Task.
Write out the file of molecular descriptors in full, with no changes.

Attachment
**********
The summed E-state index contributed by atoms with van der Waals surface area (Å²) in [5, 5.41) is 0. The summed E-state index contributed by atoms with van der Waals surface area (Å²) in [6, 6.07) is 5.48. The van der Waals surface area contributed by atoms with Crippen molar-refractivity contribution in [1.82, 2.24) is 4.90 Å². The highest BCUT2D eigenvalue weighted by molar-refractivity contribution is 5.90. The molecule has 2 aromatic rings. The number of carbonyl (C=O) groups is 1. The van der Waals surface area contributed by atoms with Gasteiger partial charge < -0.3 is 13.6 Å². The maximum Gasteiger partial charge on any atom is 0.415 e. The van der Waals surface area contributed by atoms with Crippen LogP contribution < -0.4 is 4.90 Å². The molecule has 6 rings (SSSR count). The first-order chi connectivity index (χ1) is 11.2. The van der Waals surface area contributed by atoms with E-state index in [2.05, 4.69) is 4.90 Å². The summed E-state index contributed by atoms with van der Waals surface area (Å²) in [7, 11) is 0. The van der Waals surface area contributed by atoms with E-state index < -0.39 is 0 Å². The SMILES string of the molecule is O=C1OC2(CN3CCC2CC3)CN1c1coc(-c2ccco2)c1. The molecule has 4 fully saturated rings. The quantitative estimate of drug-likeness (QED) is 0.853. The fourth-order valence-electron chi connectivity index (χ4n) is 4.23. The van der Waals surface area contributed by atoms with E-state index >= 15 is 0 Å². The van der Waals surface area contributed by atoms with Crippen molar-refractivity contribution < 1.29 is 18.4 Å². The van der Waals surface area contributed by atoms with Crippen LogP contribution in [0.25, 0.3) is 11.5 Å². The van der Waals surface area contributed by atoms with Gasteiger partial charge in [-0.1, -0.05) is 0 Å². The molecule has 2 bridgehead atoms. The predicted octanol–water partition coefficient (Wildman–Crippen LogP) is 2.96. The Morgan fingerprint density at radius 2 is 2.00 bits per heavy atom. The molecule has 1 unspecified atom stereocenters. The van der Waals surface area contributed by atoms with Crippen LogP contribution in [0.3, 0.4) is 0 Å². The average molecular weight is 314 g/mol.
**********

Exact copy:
The summed E-state index contributed by atoms with van der Waals surface area (Å²) in [5, 5.41) is 0. The summed E-state index contributed by atoms with van der Waals surface area (Å²) in [6, 6.07) is 5.48. The van der Waals surface area contributed by atoms with Crippen molar-refractivity contribution in [1.82, 2.24) is 4.90 Å². The highest BCUT2D eigenvalue weighted by molar-refractivity contribution is 5.90. The molecule has 2 aromatic rings. The number of carbonyl (C=O) groups is 1. The van der Waals surface area contributed by atoms with Gasteiger partial charge < -0.3 is 13.6 Å². The maximum Gasteiger partial charge on any atom is 0.415 e. The van der Waals surface area contributed by atoms with Crippen LogP contribution < -0.4 is 4.90 Å². The molecule has 6 rings (SSSR count). The first-order chi connectivity index (χ1) is 11.2. The van der Waals surface area contributed by atoms with E-state index in [2.05, 4.69) is 4.90 Å². The summed E-state index contributed by atoms with van der Waals surface area (Å²) in [7, 11) is 0. The van der Waals surface area contributed by atoms with E-state index < -0.39 is 0 Å². The SMILES string of the molecule is O=C1OC2(CN3CCC2CC3)CN1c1coc(-c2ccco2)c1. The molecule has 4 fully saturated rings. The quantitative estimate of drug-likeness (QED) is 0.853. The fourth-order valence-electron chi connectivity index (χ4n) is 4.23. The van der Waals surface area contributed by atoms with E-state index >= 15 is 0 Å². The van der Waals surface area contributed by atoms with Crippen molar-refractivity contribution < 1.29 is 18.4 Å². The van der Waals surface area contributed by atoms with Crippen LogP contribution in [0.25, 0.3) is 11.5 Å². The van der Waals surface area contributed by atoms with Gasteiger partial charge in [-0.1, -0.05) is 0 Å². The molecule has 2 bridgehead atoms. The predicted octanol–water partition coefficient (Wildman–Crippen LogP) is 2.96. The Morgan fingerprint density at radius 2 is 2.00 bits per heavy atom. The molecule has 1 unspecified atom stereocenters. The van der Waals surface area contributed by atoms with Crippen LogP contribution in [0.3, 0.4) is 0 Å². The average molecular weight is 314 g/mol.